For some of you, the business side comes naturally. For others, it doesn’t. And that’s perfectly okay. There’s an easy solution for both writing brains: help. There are amazing author assistants out there who are trained to help you manage the business side of things. I think it’s very important to find people to work with who are fun, flexible, and dedicated to helping you be your best.

For those who think the cost of hiring help is insurmountable, let me say this: words equal money. The more time you spend writing and creating, the faster your business will grow. An author assistant can help you automate, create workflows, and in general free up your precious time so you can write. They can do as much or as little as you need. Even in only an hour a week, they can draft a monthly newsletter and program your social media for the week, and you can spend that time writing. It adds up. Say you can write 1,000 words in an uninterrupted hour. That hour a week you offload some business on an author assistant can add up to 52,000 words in a year. I think that’s worth $25 a week, don’t you?

Even if you don’t have the extra money to spend, you can get help. Contact your local college English department. They are always looking to place interns. These incredible young adults are tech savvy, social media aware, and bring so much to the table. They get first-hand experience in writing and publishing, and you get that extra hour a week for your deep work.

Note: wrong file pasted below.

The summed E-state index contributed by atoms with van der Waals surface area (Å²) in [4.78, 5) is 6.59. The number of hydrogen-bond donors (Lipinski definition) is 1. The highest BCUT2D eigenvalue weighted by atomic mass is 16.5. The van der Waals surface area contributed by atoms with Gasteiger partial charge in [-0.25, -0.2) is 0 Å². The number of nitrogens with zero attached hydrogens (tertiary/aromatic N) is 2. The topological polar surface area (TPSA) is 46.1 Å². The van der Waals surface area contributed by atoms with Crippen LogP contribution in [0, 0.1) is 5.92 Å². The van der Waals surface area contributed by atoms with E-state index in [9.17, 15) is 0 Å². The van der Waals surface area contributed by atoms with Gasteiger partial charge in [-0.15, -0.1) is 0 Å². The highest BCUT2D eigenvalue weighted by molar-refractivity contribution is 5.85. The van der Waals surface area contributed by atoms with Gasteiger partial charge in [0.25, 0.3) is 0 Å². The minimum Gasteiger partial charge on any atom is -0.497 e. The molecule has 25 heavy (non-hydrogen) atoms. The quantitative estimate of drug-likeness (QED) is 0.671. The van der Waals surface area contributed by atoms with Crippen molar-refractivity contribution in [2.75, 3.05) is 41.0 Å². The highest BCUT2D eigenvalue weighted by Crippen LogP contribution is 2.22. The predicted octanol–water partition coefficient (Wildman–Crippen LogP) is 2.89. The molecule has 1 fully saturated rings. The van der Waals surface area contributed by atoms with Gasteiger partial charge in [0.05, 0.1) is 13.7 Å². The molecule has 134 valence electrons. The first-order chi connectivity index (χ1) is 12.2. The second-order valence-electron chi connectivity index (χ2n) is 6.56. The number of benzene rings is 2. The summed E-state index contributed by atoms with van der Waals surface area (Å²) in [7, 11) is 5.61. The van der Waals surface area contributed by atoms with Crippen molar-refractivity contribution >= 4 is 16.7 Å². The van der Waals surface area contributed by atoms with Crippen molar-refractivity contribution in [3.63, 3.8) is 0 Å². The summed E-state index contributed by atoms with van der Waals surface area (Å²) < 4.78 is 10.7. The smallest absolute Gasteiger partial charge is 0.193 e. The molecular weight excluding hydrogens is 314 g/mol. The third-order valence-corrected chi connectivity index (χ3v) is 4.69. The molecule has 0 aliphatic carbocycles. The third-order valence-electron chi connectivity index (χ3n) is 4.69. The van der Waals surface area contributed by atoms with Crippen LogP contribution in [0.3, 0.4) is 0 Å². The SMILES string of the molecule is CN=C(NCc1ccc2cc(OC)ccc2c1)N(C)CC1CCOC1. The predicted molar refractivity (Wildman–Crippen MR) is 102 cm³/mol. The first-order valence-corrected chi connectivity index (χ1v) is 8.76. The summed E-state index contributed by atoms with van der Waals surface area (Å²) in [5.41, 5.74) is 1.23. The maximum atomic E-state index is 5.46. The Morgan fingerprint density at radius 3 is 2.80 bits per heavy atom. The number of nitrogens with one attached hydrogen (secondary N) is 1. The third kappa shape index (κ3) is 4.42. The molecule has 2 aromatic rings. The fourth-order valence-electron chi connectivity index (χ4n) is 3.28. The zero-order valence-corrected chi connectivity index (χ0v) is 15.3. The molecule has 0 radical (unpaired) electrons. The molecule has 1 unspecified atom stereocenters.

We all want to be more productive. Proactive planning, comprehensive workflows, and finding deep work time will get you there.

Here are some tools to get you started:

Freedom – the gold standard for tuning out distractions by shutting down your internet – automating social media feed systems from your blog

Author Rx – Mel Jolly has a ton of resources on finding author assistants

Cal Newport – The author of DEEP WORK, a book you must read

Asana and Wunderlist – Workflow task managers

Buffer – The best service for scheduling and sending links out to the world